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Pericles' Prayer during the Storm at Sea.

Thou God of this great vast,* rebuke these surges, Which wash both heaven and hell; and thou that hast Upon the winds command, bind them in brass,

Having call'd them from the deep! O still thy deaf'ning,

Thy dreadful thunders, gently quench thy nimble sulphurous flashes.

Virtue and Knowledge superior to Nobility and Wealth.

I held it ever,

Virtue and cunning† were endowments greater

Than nobleness and riches; careless heirs

May the two latter darken and expend;
But immortality attends the former,

Making a man a god.



It is generally supposed that this comedy was written at the command of Queen Elizabeth, who was so much amused at the humours of Sir John Falstaff in the historical plays, that she desired to have a representation of the fat knight in love. Shakspere is said to have written this play in fourteen days. The escapades of Falstaff occupy the most conspicuous place in it, whilst the episode of the loves of Fenton and Anne Page form a pleasing variety. Dr. Johnson says-"This comedy is remarkable for the variety and number of the personages, who exhibit more characters, appropriated and discriminated, than perhaps can be found in any other play."

*This vast extent of ocean.

+ Knowledge.


Inequality of means and position between lovers an obstacle to marriage.

He doth object, I am too great of birth;
And that, my state being gall'd with my expense,
I seek to heal it only by his wealth:
Besides these, other bars he lays before me,-
My riots past, my wild societies;

And tells me, 'tis a thing impossible

I should love thee, but as a property.


The sincerity of Fenton's love for Anne Page.
I will confess, thy father's wealth

Was the first motive that I woo'd thee, Anne:
Yet, wooing thee, I found thee of more value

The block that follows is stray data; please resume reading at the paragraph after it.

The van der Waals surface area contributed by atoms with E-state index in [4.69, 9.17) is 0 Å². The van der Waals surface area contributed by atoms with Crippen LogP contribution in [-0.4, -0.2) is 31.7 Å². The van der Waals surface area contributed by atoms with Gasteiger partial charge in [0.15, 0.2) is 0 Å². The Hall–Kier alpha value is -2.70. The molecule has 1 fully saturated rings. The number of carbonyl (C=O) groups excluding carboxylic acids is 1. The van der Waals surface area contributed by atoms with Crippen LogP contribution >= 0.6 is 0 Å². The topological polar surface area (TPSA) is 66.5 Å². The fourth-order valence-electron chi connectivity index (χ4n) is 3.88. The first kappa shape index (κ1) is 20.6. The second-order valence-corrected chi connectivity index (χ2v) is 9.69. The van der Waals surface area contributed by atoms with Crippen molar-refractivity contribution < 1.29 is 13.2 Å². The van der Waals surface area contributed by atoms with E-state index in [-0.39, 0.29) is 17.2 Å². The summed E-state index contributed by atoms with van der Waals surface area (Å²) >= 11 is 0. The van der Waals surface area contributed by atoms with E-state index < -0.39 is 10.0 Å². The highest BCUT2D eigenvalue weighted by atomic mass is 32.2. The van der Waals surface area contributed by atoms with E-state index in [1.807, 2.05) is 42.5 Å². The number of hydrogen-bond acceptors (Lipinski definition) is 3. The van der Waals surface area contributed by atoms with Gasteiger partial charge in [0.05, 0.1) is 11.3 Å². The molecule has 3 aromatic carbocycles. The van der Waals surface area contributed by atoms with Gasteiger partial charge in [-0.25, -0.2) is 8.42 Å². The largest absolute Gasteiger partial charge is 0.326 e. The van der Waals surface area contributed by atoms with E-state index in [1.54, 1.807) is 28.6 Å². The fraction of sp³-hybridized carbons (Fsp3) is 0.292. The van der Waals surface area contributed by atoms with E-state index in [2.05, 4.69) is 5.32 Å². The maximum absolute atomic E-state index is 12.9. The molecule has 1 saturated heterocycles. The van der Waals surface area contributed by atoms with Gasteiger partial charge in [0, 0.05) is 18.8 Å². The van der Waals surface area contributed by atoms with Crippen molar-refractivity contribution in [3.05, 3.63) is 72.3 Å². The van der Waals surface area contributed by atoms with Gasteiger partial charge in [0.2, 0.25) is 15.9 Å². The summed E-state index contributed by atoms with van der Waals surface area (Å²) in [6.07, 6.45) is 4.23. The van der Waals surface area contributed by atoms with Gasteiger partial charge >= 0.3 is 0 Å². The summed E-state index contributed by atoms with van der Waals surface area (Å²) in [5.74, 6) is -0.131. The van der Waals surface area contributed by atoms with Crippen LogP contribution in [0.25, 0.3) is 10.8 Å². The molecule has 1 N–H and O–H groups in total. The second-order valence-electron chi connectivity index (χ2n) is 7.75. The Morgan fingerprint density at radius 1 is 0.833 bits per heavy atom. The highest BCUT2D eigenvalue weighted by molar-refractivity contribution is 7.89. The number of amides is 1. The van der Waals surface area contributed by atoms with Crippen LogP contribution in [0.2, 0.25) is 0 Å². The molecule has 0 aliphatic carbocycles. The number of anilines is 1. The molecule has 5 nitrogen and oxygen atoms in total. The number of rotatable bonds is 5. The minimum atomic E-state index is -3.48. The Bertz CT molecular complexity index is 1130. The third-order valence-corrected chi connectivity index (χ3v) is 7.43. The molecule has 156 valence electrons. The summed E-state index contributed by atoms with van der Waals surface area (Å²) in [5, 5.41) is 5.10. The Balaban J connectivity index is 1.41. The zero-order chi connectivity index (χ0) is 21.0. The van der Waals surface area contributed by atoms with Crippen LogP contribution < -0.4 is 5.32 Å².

Than stamps in gold, or sums in sealed bags;
And 'tis the very riches of thyself

That now I aim at.


Legend of Herne the Hunter.

There is an old tale goes, that Herne the hunter,
Sometime a keeper here in Windsor forest,
Doth all the winter time, at still midnight,

Walk round about an oak, with great ragged horns;
And there he blasts the tree, and takes* the cattle;
And makes milch-kine yield blood, and shakes a chain
In a most hideous and dreadful manner:

You have heard of such a spirit; and well you know, The superstitious idle-headed eld

Received, and did deliver to our age,

This tale of Herne the hunter for a truth.

*Strikes with disease.


Evils of a forced Marriage.

You would have married her most shamefully,
Where there was no proportion held in love.
The truth is, she and I, long since contracted,
Are now so sure, that nothing can dissolve us,
The offence is holy, that she hath committed:
And this deceit loses the name of craft,
Of disobedience, or unduteous title;
Since therein she doth evitate* and shun
A thousand irreligious cursed hours,

Which forced marriage would have brought upon her. *Escape, avoid.

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